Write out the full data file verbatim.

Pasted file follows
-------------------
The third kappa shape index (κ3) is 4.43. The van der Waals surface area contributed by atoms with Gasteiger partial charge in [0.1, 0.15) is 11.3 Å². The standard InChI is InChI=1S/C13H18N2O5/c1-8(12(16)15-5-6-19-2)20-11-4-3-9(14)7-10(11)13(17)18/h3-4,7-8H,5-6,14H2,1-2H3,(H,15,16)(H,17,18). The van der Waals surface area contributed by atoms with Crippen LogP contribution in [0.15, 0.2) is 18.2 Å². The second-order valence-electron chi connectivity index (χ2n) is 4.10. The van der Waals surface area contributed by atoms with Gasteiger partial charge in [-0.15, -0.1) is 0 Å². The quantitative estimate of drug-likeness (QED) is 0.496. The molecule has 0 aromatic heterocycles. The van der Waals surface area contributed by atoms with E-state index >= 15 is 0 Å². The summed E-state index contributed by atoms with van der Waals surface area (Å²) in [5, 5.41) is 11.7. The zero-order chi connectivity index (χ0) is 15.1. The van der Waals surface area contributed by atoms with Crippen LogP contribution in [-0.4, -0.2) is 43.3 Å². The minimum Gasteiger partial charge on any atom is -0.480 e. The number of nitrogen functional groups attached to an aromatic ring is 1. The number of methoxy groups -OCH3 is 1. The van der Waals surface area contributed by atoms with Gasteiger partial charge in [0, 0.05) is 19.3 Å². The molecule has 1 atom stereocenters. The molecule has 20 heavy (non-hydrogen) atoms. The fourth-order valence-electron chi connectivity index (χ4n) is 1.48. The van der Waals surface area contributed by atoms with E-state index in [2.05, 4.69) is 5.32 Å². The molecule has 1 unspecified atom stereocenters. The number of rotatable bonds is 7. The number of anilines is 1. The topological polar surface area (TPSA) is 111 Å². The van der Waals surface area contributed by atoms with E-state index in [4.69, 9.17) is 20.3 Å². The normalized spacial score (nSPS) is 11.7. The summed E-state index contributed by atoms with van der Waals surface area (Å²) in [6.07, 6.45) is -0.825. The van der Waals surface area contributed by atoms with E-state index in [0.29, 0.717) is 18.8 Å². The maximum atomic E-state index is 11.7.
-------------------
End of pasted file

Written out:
The third kappa shape index (κ3) is 4.43. The van der Waals surface area contributed by atoms with Gasteiger partial charge in [0.1, 0.15) is 11.3 Å². The standard InChI is InChI=1S/C13H18N2O5/c1-8(12(16)15-5-6-19-2)20-11-4-3-9(14)7-10(11)13(17)18/h3-4,7-8H,5-6,14H2,1-2H3,(H,15,16)(H,17,18). The van der Waals surface area contributed by atoms with Crippen LogP contribution in [0.15, 0.2) is 18.2 Å². The second-order valence-electron chi connectivity index (χ2n) is 4.10. The van der Waals surface area contributed by atoms with Gasteiger partial charge in [-0.15, -0.1) is 0 Å². The quantitative estimate of drug-likeness (QED) is 0.496. The molecule has 0 aromatic heterocycles. The van der Waals surface area contributed by atoms with E-state index >= 15 is 0 Å². The summed E-state index contributed by atoms with van der Waals surface area (Å²) in [5, 5.41) is 11.7. The zero-order chi connectivity index (χ0) is 15.1. The van der Waals surface area contributed by atoms with Crippen LogP contribution in [-0.4, -0.2) is 43.3 Å². The minimum Gasteiger partial charge on any atom is -0.480 e. The number of nitrogen functional groups attached to an aromatic ring is 1. The number of methoxy groups -OCH3 is 1. The van der Waals surface area contributed by atoms with Gasteiger partial charge in [0, 0.05) is 19.3 Å². The molecule has 1 atom stereocenters. The molecule has 20 heavy (non-hydrogen) atoms. The fourth-order valence-electron chi connectivity index (χ4n) is 1.48. The van der Waals surface area contributed by atoms with E-state index in [2.05, 4.69) is 5.32 Å². The molecule has 1 unspecified atom stereocenters. The number of rotatable bonds is 7. The number of anilines is 1. The topological polar surface area (TPSA) is 111 Å². The van der Waals surface area contributed by atoms with E-state index in [4.69, 9.17) is 20.3 Å². The normalized spacial score (nSPS) is 11.7. The summed E-state index contributed by atoms with van der Waals surface area (Å²) in [6.07, 6.45) is -0.825. The van der Waals surface area contributed by atoms with E-state index in [0.29, 0.717) is 18.8 Å². The maximum atomic E-state index is 11.7.